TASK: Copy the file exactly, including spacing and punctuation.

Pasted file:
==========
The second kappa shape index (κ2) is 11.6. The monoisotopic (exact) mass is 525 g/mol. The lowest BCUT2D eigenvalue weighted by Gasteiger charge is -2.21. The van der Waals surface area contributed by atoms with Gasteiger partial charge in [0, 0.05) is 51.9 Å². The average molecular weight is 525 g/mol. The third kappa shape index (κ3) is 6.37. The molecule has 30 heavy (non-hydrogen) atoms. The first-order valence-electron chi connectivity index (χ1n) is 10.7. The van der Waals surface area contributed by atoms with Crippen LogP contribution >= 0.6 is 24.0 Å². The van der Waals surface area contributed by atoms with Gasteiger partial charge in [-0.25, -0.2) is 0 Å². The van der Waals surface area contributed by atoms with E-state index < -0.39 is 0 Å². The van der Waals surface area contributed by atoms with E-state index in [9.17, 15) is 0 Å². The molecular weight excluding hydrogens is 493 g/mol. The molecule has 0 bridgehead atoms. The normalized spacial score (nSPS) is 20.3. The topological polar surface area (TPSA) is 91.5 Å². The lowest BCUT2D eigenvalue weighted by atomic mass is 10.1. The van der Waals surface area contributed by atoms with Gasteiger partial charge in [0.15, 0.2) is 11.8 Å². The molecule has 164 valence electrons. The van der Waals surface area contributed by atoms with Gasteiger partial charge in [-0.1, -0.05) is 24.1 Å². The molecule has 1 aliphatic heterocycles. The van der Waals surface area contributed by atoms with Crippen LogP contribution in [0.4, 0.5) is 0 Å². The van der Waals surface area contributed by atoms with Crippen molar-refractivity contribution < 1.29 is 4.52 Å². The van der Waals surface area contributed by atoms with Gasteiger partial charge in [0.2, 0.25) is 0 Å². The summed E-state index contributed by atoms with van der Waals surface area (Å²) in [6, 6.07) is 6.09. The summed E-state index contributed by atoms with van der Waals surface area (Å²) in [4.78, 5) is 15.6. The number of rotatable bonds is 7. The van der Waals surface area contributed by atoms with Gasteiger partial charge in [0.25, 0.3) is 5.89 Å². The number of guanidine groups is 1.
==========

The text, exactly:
The second kappa shape index (κ2) is 11.6. The monoisotopic (exact) mass is 525 g/mol. The lowest BCUT2D eigenvalue weighted by Gasteiger charge is -2.21. The van der Waals surface area contributed by atoms with Gasteiger partial charge in [0, 0.05) is 51.9 Å². The average molecular weight is 525 g/mol. The third kappa shape index (κ3) is 6.37. The molecule has 30 heavy (non-hydrogen) atoms. The first-order valence-electron chi connectivity index (χ1n) is 10.7. The van der Waals surface area contributed by atoms with Crippen LogP contribution >= 0.6 is 24.0 Å². The van der Waals surface area contributed by atoms with Gasteiger partial charge in [-0.25, -0.2) is 0 Å². The van der Waals surface area contributed by atoms with E-state index < -0.39 is 0 Å². The van der Waals surface area contributed by atoms with E-state index in [9.17, 15) is 0 Å². The molecular weight excluding hydrogens is 493 g/mol. The molecule has 0 bridgehead atoms. The normalized spacial score (nSPS) is 20.3. The topological polar surface area (TPSA) is 91.5 Å². The lowest BCUT2D eigenvalue weighted by atomic mass is 10.1. The van der Waals surface area contributed by atoms with Gasteiger partial charge in [0.15, 0.2) is 11.8 Å². The molecule has 164 valence electrons. The van der Waals surface area contributed by atoms with Gasteiger partial charge in [-0.1, -0.05) is 24.1 Å². The molecule has 1 aliphatic heterocycles. The van der Waals surface area contributed by atoms with Crippen LogP contribution in [0.4, 0.5) is 0 Å². The van der Waals surface area contributed by atoms with Crippen molar-refractivity contribution < 1.29 is 4.52 Å². The van der Waals surface area contributed by atoms with Gasteiger partial charge in [0.2, 0.25) is 0 Å². The summed E-state index contributed by atoms with van der Waals surface area (Å²) in [6, 6.07) is 6.09. The summed E-state index contributed by atoms with van der Waals surface area (Å²) in [4.78, 5) is 15.6. The number of rotatable bonds is 7. The van der Waals surface area contributed by atoms with Gasteiger partial charge in [0.25, 0.3) is 5.89 Å². The number of guanidine groups is 1.